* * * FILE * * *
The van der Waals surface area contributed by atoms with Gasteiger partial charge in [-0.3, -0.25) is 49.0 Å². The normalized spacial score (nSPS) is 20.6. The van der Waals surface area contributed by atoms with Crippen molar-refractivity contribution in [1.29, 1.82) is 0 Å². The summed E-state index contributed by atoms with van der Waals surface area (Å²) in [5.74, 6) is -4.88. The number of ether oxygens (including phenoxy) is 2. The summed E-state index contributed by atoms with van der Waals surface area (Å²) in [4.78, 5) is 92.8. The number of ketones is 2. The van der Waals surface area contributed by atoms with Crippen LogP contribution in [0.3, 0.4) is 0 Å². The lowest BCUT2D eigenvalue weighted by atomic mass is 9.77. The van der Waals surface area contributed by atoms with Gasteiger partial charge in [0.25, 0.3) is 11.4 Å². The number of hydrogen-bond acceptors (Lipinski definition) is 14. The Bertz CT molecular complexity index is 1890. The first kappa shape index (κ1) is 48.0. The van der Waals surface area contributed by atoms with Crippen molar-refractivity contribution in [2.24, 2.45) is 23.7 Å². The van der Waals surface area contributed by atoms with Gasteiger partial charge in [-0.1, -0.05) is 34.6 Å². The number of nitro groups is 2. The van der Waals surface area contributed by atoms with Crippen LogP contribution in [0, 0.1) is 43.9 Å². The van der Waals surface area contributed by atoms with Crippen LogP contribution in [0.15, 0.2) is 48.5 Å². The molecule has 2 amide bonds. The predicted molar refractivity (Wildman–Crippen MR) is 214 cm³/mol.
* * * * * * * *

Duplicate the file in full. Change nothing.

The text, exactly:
The van der Waals surface area contributed by atoms with Gasteiger partial charge in [-0.3, -0.25) is 49.0 Å². The normalized spacial score (nSPS) is 20.6. The van der Waals surface area contributed by atoms with Crippen molar-refractivity contribution in [1.29, 1.82) is 0 Å². The summed E-state index contributed by atoms with van der Waals surface area (Å²) in [5.74, 6) is -4.88. The number of ether oxygens (including phenoxy) is 2. The summed E-state index contributed by atoms with van der Waals surface area (Å²) in [4.78, 5) is 92.8. The number of ketones is 2. The van der Waals surface area contributed by atoms with Crippen LogP contribution in [0.3, 0.4) is 0 Å². The lowest BCUT2D eigenvalue weighted by atomic mass is 9.77. The van der Waals surface area contributed by atoms with Gasteiger partial charge in [0.25, 0.3) is 11.4 Å². The number of hydrogen-bond acceptors (Lipinski definition) is 14. The Bertz CT molecular complexity index is 1890. The first kappa shape index (κ1) is 48.0. The van der Waals surface area contributed by atoms with Crippen molar-refractivity contribution in [2.24, 2.45) is 23.7 Å². The van der Waals surface area contributed by atoms with Gasteiger partial charge in [-0.1, -0.05) is 34.6 Å². The number of nitro groups is 2. The van der Waals surface area contributed by atoms with Crippen LogP contribution in [0, 0.1) is 43.9 Å². The van der Waals surface area contributed by atoms with Crippen LogP contribution in [0.15, 0.2) is 48.5 Å². The molecule has 2 amide bonds. The predicted molar refractivity (Wildman–Crippen MR) is 214 cm³/mol.